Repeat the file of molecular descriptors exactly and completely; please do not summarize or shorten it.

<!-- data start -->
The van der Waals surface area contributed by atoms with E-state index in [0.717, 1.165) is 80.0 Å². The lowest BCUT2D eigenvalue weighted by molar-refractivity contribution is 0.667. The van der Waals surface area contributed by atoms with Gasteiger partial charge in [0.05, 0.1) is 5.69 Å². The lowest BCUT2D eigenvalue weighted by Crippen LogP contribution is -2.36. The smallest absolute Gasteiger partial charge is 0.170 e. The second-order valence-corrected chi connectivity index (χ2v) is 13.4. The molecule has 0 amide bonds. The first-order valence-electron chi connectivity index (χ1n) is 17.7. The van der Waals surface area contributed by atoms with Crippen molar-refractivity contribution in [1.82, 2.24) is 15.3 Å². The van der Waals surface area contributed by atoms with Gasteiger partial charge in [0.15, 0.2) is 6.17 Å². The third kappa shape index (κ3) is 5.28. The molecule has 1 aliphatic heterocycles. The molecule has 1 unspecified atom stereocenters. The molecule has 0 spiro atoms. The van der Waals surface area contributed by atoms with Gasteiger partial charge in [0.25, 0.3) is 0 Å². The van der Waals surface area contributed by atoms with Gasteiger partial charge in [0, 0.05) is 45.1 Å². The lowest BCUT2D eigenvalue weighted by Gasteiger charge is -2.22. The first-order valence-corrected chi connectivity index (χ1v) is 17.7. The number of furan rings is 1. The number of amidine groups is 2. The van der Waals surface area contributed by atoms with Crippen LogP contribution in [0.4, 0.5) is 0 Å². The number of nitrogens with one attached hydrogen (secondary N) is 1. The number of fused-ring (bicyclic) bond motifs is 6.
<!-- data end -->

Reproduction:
The van der Waals surface area contributed by atoms with E-state index in [0.717, 1.165) is 80.0 Å². The lowest BCUT2D eigenvalue weighted by molar-refractivity contribution is 0.667. The van der Waals surface area contributed by atoms with Gasteiger partial charge in [0.05, 0.1) is 5.69 Å². The lowest BCUT2D eigenvalue weighted by Crippen LogP contribution is -2.36. The smallest absolute Gasteiger partial charge is 0.170 e. The second-order valence-corrected chi connectivity index (χ2v) is 13.4. The molecule has 0 amide bonds. The first-order valence-electron chi connectivity index (χ1n) is 17.7. The van der Waals surface area contributed by atoms with Crippen molar-refractivity contribution in [1.82, 2.24) is 15.3 Å². The van der Waals surface area contributed by atoms with Gasteiger partial charge in [0.15, 0.2) is 6.17 Å². The third kappa shape index (κ3) is 5.28. The molecule has 1 aliphatic heterocycles. The molecule has 1 unspecified atom stereocenters. The molecule has 0 spiro atoms. The van der Waals surface area contributed by atoms with Gasteiger partial charge in [0.25, 0.3) is 0 Å². The van der Waals surface area contributed by atoms with Gasteiger partial charge in [0, 0.05) is 45.1 Å². The lowest BCUT2D eigenvalue weighted by Gasteiger charge is -2.22. The first-order valence-corrected chi connectivity index (χ1v) is 17.7. The number of furan rings is 1. The number of amidine groups is 2. The van der Waals surface area contributed by atoms with Crippen LogP contribution in [0.4, 0.5) is 0 Å². The number of nitrogens with one attached hydrogen (secondary N) is 1. The number of fused-ring (bicyclic) bond motifs is 6.